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Legal profession's current sexual harassment complaint process can 're-victimise' complainants, says Law Society

"Under-reporting" of sexual harassment is a problem in the New Zealand legal profession according to the Law Society as it launches a working group to conduct a national survey on how to make it easier for victims to come forward.

Law Society President Kathryn Beck says they’re going to conduct a national survey to understand the scope of the problem. Source: Breakfast

The Law Society's working group comes after recent allegations from female interns at Russell McVeagh's Wellington law firm.

"We've got a problem, and part of the problem is under reporting," Law Society president Kathryn Beck told TVNZ1's Breakfast today.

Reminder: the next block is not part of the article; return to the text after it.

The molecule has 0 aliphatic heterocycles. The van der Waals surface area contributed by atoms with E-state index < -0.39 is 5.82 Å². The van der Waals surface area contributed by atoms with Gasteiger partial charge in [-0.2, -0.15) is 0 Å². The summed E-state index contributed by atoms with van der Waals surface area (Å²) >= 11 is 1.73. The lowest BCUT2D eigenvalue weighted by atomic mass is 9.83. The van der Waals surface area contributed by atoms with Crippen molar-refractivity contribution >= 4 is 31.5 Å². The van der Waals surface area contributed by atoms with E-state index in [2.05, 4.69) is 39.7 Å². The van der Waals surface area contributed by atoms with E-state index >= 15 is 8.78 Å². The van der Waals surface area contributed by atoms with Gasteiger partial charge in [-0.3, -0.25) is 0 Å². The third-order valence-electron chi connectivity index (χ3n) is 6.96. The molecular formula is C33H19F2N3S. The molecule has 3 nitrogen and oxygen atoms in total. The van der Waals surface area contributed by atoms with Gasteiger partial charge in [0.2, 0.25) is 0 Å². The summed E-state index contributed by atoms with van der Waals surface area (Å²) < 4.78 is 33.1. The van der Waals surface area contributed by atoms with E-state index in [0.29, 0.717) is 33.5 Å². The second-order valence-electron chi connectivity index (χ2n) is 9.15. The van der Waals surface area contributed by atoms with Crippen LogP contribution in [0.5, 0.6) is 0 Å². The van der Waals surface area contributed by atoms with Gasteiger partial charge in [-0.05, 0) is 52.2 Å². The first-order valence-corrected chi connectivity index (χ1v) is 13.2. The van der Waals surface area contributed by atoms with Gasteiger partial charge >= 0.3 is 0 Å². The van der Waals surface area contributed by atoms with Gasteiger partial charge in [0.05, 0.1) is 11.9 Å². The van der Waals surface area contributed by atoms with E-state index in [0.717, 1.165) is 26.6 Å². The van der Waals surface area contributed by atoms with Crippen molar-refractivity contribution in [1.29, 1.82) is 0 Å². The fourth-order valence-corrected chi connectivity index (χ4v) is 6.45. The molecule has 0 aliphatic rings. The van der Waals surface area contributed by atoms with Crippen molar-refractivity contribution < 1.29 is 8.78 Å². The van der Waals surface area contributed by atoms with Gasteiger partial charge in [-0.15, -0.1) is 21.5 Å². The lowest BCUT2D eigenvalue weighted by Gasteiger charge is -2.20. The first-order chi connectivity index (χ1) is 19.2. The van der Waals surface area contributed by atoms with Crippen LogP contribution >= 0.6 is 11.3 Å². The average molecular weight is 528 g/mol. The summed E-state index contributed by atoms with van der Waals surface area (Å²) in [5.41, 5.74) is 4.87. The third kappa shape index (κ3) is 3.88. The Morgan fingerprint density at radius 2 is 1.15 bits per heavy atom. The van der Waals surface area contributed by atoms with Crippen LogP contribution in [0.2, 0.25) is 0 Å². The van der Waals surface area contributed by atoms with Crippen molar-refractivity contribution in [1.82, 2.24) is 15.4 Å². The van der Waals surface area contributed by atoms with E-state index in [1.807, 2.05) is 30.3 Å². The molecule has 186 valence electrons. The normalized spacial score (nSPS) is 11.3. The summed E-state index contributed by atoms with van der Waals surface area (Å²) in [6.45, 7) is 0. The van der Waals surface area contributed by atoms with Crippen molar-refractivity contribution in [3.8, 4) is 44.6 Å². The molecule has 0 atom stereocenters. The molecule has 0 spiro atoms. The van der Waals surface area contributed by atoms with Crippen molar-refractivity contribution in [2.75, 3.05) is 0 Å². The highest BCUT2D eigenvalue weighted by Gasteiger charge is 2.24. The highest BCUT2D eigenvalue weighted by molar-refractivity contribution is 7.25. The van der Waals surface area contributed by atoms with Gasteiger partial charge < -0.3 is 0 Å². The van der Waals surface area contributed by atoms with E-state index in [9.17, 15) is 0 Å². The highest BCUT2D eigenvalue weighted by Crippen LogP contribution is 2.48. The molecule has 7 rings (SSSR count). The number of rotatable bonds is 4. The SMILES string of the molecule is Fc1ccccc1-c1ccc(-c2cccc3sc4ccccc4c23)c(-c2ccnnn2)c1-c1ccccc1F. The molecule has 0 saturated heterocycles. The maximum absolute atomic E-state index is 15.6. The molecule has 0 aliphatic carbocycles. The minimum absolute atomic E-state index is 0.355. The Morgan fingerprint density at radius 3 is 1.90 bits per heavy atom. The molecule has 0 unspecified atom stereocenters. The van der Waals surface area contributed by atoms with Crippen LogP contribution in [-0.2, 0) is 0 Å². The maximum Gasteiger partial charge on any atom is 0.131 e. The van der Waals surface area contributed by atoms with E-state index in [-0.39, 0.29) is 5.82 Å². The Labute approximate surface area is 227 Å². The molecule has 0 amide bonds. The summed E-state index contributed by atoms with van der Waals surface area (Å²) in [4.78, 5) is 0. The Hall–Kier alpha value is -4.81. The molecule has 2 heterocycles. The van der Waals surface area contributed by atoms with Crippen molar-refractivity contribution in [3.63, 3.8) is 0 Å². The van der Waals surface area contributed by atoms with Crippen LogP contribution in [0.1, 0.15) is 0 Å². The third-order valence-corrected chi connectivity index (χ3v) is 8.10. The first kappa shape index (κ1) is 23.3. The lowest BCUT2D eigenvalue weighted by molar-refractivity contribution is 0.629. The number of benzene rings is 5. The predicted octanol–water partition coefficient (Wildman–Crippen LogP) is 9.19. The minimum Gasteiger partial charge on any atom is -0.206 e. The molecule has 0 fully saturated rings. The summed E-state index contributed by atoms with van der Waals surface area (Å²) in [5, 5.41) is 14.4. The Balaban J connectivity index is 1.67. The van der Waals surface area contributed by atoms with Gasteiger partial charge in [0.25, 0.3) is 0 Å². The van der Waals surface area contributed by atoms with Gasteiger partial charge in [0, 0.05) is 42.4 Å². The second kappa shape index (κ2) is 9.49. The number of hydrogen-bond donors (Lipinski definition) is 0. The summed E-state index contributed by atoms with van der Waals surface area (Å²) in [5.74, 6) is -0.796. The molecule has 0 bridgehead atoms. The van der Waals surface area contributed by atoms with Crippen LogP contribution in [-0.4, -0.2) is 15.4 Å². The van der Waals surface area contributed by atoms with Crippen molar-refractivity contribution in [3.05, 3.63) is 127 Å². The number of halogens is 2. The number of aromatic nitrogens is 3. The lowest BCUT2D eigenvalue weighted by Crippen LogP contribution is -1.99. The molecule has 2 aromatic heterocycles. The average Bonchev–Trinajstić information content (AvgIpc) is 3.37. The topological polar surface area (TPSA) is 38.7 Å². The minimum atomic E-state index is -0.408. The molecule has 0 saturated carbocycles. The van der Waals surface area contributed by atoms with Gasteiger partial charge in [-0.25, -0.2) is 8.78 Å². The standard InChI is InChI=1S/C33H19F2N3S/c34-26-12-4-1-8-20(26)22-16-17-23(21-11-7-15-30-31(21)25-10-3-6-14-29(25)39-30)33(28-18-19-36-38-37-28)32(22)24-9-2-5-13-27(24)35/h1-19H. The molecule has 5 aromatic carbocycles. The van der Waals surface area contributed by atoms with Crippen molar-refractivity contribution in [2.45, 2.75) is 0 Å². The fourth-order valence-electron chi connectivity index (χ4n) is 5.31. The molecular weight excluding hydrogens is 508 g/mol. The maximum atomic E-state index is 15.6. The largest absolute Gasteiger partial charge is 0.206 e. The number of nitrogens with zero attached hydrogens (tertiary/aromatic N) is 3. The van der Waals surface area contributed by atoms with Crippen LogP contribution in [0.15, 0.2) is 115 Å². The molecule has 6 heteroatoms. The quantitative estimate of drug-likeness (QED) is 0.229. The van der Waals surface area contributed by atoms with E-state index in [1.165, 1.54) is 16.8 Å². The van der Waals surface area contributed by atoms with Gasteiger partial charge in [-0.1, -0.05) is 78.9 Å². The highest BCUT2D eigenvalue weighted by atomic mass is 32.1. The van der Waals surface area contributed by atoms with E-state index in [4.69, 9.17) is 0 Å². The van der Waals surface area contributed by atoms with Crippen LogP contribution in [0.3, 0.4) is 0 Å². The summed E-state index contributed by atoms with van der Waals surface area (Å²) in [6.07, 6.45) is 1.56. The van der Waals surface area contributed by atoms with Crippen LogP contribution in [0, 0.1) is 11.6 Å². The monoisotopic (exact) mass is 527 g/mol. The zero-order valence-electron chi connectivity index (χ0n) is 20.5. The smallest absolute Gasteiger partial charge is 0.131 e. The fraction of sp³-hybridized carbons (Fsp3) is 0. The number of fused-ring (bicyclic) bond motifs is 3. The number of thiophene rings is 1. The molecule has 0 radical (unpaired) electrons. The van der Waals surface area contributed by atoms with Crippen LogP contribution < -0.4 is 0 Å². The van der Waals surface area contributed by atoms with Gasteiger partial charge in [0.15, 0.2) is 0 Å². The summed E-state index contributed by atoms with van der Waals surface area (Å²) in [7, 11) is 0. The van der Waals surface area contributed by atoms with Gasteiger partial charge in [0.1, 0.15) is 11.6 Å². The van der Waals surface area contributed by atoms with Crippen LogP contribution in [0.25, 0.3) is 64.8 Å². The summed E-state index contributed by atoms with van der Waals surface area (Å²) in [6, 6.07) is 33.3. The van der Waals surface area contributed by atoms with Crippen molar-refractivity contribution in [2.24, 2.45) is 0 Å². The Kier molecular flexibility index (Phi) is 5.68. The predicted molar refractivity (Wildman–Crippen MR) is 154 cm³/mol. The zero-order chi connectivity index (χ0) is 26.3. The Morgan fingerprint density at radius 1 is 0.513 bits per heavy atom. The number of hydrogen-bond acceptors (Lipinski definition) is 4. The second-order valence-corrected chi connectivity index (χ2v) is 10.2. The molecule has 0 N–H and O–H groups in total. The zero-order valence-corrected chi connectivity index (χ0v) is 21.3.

Some employees at Russell McVeagh were accused of inappropriate behaviour towards two student interns two years ago. Source: 1 NEWS

Ideally law firms would be safe environments where if something goes wrong people are not afraid to come forward and complaints are investigated, Ms Beck says.

"People are telling us they don't want to complain because of how the whole process works, it re-victimises them, it's not confidential and they're concerned about the consequences of that," she says.

Ms Beck says the Law Society is looking at taking action as soon as possible including creating a portal on their website where people can raise sensitive complaints.

She says the national survey will be conducted to understand the scope of the problem.

"There's a lot to be done but there's also a lot we can do to make immediate improvements," she says.